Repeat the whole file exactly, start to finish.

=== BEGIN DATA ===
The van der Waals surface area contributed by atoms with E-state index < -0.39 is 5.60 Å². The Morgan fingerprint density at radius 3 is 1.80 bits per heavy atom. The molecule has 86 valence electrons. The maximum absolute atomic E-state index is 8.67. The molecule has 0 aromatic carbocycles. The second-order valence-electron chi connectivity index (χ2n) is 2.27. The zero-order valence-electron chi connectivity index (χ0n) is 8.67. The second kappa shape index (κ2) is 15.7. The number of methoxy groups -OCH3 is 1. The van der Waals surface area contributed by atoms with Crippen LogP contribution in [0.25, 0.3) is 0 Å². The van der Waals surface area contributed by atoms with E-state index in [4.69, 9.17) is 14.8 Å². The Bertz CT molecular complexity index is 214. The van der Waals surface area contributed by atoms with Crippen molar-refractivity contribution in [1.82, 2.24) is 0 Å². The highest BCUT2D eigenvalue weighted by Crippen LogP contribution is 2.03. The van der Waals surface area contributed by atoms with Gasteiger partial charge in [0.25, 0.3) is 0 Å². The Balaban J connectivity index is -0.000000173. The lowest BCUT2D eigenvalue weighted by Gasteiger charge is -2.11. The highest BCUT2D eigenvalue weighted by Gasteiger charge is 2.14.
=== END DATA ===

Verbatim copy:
The van der Waals surface area contributed by atoms with E-state index < -0.39 is 5.60 Å². The Morgan fingerprint density at radius 3 is 1.80 bits per heavy atom. The molecule has 86 valence electrons. The maximum absolute atomic E-state index is 8.67. The molecule has 0 aromatic carbocycles. The second-order valence-electron chi connectivity index (χ2n) is 2.27. The zero-order valence-electron chi connectivity index (χ0n) is 8.67. The second kappa shape index (κ2) is 15.7. The number of methoxy groups -OCH3 is 1. The van der Waals surface area contributed by atoms with Crippen LogP contribution in [0.25, 0.3) is 0 Å². The van der Waals surface area contributed by atoms with E-state index in [4.69, 9.17) is 14.8 Å². The Bertz CT molecular complexity index is 214. The van der Waals surface area contributed by atoms with Crippen molar-refractivity contribution in [1.82, 2.24) is 0 Å². The highest BCUT2D eigenvalue weighted by Crippen LogP contribution is 2.03. The van der Waals surface area contributed by atoms with Gasteiger partial charge in [0.25, 0.3) is 0 Å². The Balaban J connectivity index is -0.000000173. The lowest BCUT2D eigenvalue weighted by Gasteiger charge is -2.11. The highest BCUT2D eigenvalue weighted by Gasteiger charge is 2.14.